Partial molar properties

For simplicity, the theory of nonideal solutions is presented only for the enthalpy, but the same formulas apply to all properties. The enthalpy of a nonideal solution is of the same form as that for an ideal solution (Eq (7.2c)). The sole change is replacement of the molar enthalpy of the pure components (hi) by a quantity called the partial molar enthalpy, denoted by

The partial molar property for species i depends on temperature and on the composition of the solution but the effect of total pressure is negligible. The composition dependence renders hi considerably more difficult to determine than the corresponding molar property of the pure species, hi.

The physical meaning of hi is best shown by explicitly including the mole numbers of each species in solution in writing its total enthalpy. Taking the differential of H(T,p,n1,n2,.. ) at constant T and p yields:

XfHLd'" - dH-Xh dH - X | —I dni or dH -J hidni (7.13)

■ n' ^T,p,nj where the partial derivative with respect to ni is taken with the number of moles of all other components held constant. This partial derivative is the partial molar enthalpy of species i in the solution:

Equation (7.14) has a definite physical meaning: h represents the change in the enthalpy of a solution when a small quantity of species i is added while the amounts of all other components are held constant. Equation (7.13) can be "integrated" in a physical sense by simultaneously adding the pure components to a vessel at rates proportional to their concentrations in the solution (Fig. 7.4). This procedure maintains all concentrations constant during the process, and demonstrates that Eq (7.13) is consistent with Eq (7.12).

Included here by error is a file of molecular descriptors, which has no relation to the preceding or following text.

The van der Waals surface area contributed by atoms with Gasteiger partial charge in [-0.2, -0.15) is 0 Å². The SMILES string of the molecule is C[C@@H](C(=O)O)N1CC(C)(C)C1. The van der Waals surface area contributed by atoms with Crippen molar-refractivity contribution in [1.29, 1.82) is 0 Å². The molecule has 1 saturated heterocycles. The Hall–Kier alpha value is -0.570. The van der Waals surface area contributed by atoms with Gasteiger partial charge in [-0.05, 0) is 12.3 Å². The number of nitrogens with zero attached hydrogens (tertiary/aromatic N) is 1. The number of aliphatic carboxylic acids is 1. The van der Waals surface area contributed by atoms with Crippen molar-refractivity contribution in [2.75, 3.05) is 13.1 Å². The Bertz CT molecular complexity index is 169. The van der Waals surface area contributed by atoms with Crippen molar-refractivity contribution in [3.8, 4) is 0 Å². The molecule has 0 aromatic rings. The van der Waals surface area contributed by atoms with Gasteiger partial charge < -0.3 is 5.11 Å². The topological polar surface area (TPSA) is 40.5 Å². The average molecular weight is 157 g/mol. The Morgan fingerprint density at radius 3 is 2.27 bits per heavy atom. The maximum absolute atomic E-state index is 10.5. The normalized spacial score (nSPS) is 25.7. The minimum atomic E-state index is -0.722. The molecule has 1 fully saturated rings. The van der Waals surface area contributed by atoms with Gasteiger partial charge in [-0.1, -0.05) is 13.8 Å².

A very important relation can be deduced from these two equations. The total differential of Eq (7.12) is dH - ^ ' nidhi + ^ ' hidni, which, when combined with Eq (7.13) yields:

Fig. 7.4 Mixing to maintain the solution composition constant. The rates of adding A and B are proportional to their concentration in the solution

The most useful form of the above equations is in terms of mole fractions rather than mole numbers and specialized for an A-B binary solution. Dividing Eq (7.12) by the total moles of A and B gives the molar enthalpy of the solution:

Similar treatment of Eq (7.15) yields:

Taking the total differential of Eq (7.16) and taking Eq (7.15) to account produces the analog of Eq (7.13):

The importance of Eq (7.17) is that it permits hB to be determined if the variation of hA with composition is known. This relation is obtained by integrating Eq (7.17) from xA = 0 (where hB = hB because the solution is pure B) to an arbitrary mole fraction of A:

xA dxA

dx A

If the dependence of hA with xA is determined experimentally, Eq (7.19) permits hB to be calculated. Independent measurement of hB is not needed.

xAdhA +xBdhB =0

On occasion, it is necessary to invert Eq (7.16) to express the partial molar properties in terms of the molar property. For this purpose, Eq (7.18) is divided by dxA, and since dxB = -dxA- the result is dh/dxA = hA - hB. Multiplying this equation by xB and adding the result to Eq (7.16) gives:

and a similar approach for component B yields:

Partial molar properties cannot be measured directly; only the molar properties are accessible to experiment. However, as shown in Fig. 7.5, Eq (7.20) provides the basis for a graphical method for determination of hA and hBfrom the h vs xA curve.

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  • Pentti Hakkarainen
    What is molar thermodynamics?
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